Raise your Hand or Fall Behind:
Pressures on Female Students in Industrial Design Education

University Industrial Design (ID) education presents one of several challenges to female* students by its heavy reliance on individual initiative as a means for success in the major and field. To help secure opportunities in industrial design, design students have to do so much more than turn in assignments to complete their projects — success requires a continued development of skills, appeals for additional critiques, and networking, just to name a few. In this male-dominated industry, these necessities present a challenge to female designers who lack resources to support individual initiative in design.

As a female design student, I come from an upper-level industrial design undergraduate class of a 5:1 men to womxn ratio. Since I started the program, I found difficulty in taking individual initiative amongst a male-majority class, and especially to male professors. I felt hesitant asking for extra critiques and explanations of the lesson, and I felt out of place voicing my opinions at formal critiques. I won’t forget to mention that, at the beginning of my education, I never found myself naturally talented at any particular skill in ID. Taking initiative to improve the quality of my work and reach out for help was something that I forced upon myself because I knew that I had to get better.

While I do understand that individual initiative is something that helped to better myself in ID, I will say that I am dissatisfied with how unhappy I was in that environment — and unhappy at how unfairly it treats female ID students.

It took me some time to understand how those hesitations and insecurities were associated with my identity as a womxn. When I would raise my hand at formal critiques to offer a point of view, I felt insecure because of who I was, and what people’s reactions were of me, because I presented that strong critique as a female designer. In contrast, it subconsciously felt more appropriate for a male student to have given a critique of that nature, or to appeal to a professor on a design decision, etc.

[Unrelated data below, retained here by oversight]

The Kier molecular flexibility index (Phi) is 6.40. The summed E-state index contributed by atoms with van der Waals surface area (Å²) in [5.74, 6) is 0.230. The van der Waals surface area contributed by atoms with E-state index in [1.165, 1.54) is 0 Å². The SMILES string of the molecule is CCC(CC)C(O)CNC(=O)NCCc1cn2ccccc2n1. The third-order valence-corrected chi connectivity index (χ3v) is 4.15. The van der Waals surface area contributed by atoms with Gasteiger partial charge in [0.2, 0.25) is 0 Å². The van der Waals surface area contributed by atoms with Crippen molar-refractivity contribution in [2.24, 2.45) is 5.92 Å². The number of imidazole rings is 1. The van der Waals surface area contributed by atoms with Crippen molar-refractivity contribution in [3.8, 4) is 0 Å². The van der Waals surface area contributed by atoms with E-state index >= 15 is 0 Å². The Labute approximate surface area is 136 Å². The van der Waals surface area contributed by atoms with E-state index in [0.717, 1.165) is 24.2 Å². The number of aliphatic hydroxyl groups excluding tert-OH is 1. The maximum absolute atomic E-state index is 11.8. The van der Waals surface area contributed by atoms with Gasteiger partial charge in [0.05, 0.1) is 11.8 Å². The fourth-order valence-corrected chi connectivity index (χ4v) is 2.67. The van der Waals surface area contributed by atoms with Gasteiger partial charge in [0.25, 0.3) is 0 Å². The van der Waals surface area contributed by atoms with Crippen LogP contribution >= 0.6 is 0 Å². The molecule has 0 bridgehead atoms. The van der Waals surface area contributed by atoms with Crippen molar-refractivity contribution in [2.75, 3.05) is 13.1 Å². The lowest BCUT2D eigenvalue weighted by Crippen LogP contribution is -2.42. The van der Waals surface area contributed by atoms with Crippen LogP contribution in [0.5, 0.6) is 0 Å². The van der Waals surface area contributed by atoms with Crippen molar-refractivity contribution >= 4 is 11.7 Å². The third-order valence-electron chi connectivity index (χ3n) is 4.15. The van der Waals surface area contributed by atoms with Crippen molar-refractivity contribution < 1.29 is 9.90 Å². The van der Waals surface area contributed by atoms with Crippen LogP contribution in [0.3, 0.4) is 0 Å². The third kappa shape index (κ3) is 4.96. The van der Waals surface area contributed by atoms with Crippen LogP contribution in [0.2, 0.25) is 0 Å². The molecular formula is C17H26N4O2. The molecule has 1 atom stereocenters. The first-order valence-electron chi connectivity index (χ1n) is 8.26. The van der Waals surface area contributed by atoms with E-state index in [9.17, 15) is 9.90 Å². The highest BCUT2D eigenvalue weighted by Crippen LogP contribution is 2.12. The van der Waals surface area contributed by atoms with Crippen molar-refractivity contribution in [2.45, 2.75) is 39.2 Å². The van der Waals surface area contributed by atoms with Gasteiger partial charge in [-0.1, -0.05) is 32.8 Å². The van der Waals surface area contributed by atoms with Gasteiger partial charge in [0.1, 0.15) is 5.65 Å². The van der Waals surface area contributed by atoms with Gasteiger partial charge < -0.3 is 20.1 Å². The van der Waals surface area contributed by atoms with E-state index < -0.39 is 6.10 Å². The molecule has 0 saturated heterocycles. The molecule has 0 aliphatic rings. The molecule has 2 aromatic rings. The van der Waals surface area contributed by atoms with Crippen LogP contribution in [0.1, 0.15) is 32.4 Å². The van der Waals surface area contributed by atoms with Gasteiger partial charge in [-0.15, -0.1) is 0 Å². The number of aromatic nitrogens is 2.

These trends have been observed amongst genders in the STEM discipline as well, but I believe that this is particularly a systemic issue in design education because there are no “invisible” means to success. Female students can’t hide what their sketches or models look like through a discreetly submitted test or essay. Everything we do is public and is judged by mere observation.

For female ID students, I wouldn’t say that the solution is to do as I did: to forcibly push myself to “put myself out there” to succeed. I believe that the beginning of a solution is to find support from female and ally mentors, professors, classmates, and alumni. A culture of support is essential to breaking down the stigma and showing female representation of initiative in design education.

*inclusive of those identifying as female or others